Uncovering a city's past
Updated: 2013-04-25 03:02
A Catholic church, built in 1902, remains in use in Zhanjiang, as an example of the city's colonial-era architecture. Zou Zhongpin / China Daily
Guangzhouwan, a former treaty port in Guangdong province, features early 20th-century French architecture that tells of its storied past. Li Wenfang takes a closer look.
Researching the history of Guangzhouwan during its French occupation can easily provide material for a hundred doctorate degrees. At least this is what He Jie, a local journalist and head of the society being built on such research, believes.
Guangzhouwan once referred to an area made up of a few villages on Guangdong province's Nansan Island. It is now part of the city of Zhan-jiang, located in the southwestern part of the province.
The name Guangzhouwan, also spelled Kwangchowan, was adopted when 518 sq km of land and some of its surrounding sea, was leased by the Qing Dynasty (1644-1911) to France in 1899. In 1943, it was occupied by Japan, and two years later returned to China, after which it was renamed Zhanjiang.
Guangzhouwan's colonial history has been largely "covered in dust" and deserves attention from Chinese scholars, He says.
Previous Chinese studies on Guangzhouwan merely focused on the Chinese resistance to French invaders, says Ye Caiping, former deputy curator of the Zhanjiang Museum.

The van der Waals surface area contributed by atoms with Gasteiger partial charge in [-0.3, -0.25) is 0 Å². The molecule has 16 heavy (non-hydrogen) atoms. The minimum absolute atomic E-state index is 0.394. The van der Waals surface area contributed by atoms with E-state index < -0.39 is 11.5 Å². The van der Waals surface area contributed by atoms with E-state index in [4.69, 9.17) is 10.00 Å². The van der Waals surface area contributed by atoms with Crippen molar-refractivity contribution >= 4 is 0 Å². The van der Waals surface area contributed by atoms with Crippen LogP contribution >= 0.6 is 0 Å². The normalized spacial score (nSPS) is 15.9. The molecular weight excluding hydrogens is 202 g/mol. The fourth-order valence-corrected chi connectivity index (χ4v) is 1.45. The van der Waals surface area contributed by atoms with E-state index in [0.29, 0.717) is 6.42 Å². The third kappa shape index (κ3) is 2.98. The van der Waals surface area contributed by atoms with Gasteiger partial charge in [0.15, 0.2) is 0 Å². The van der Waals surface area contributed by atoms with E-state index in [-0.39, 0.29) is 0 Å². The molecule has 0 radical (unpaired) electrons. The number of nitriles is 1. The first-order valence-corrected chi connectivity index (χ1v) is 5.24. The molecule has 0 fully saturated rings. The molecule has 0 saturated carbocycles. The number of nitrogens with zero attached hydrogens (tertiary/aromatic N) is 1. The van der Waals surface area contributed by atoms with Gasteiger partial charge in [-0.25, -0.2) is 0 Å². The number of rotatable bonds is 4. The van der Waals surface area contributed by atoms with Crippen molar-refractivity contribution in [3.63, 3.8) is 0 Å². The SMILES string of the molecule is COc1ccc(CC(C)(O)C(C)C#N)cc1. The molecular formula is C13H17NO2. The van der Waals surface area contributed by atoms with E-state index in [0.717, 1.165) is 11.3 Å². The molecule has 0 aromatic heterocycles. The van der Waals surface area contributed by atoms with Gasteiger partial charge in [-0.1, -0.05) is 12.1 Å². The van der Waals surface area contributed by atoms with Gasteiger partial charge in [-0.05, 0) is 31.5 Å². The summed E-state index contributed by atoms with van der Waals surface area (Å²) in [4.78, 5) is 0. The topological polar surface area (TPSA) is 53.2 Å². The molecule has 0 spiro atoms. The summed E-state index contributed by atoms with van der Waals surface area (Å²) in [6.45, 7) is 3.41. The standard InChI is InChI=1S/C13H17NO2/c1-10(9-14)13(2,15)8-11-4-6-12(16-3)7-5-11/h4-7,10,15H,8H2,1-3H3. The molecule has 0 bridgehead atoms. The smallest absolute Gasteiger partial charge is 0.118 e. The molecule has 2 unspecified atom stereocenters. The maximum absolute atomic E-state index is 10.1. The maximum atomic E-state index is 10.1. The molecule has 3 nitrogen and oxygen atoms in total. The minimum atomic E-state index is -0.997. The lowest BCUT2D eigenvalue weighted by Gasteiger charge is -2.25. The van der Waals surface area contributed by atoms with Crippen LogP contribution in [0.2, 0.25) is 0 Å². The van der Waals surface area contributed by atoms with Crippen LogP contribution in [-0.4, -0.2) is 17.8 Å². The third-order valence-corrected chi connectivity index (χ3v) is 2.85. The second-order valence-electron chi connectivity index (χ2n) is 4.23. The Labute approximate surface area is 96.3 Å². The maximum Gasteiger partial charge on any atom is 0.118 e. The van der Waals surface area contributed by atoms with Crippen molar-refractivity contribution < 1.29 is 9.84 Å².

Guangzhouwan became a duty-free port in 1912. The French designed it to counter the growing power of neighboring Hong Kong, then under British rule, He says.
Its once vibrant foreign trade — reaching a peak of 160 million francs in 1916, as a French general put it in his memoir — is only the tip of Guangzhouwan history's iceberg.
After the War of Resistance against Japanese Aggression broke out in 1937, it remained the only free port connecting China with the rest of the world, and its business thrived.
Wen Yiduo, a contemporary Chinese poet, included Guangzhouwan in his famous poem Songs of Seven Sons. Written in 1925, the poetry talked about the seven places along the Chinese coast ceded to foreign powers and how the Chinese longed for their return to the motherland.
But at the same time, people realized foreign occupation also brought new ideas into China.
"The French leasing Guangzhouwan was indeed an act of invasion, which deserved the resistance of our nationals. But they also brought in Western culture, which deeply influenced the lives of people living in the leased area," Zhu Yu, a former director of Zhanjiang's bureau of culture, wrote in his preface to a book on contemporary buildings in Zhanjiang, published last year.
Zhu mentioned Guangzhouwan's hospital built in 1922, as well as its first power plant, constructed in 1927.
"A city without history is pitiable. Buildings record the history of a city, show historical development and witness social development," he wrote.
"Through buildings, the elderly recollect past lives, while the young get to know history to better steer the future."
Many books and papers on Guangzhouwan can be found in libraries in France, but translating them will be a mammoth task, Ye says.
A visitor to Zhanjiang, however, can still see traces of its colonial past.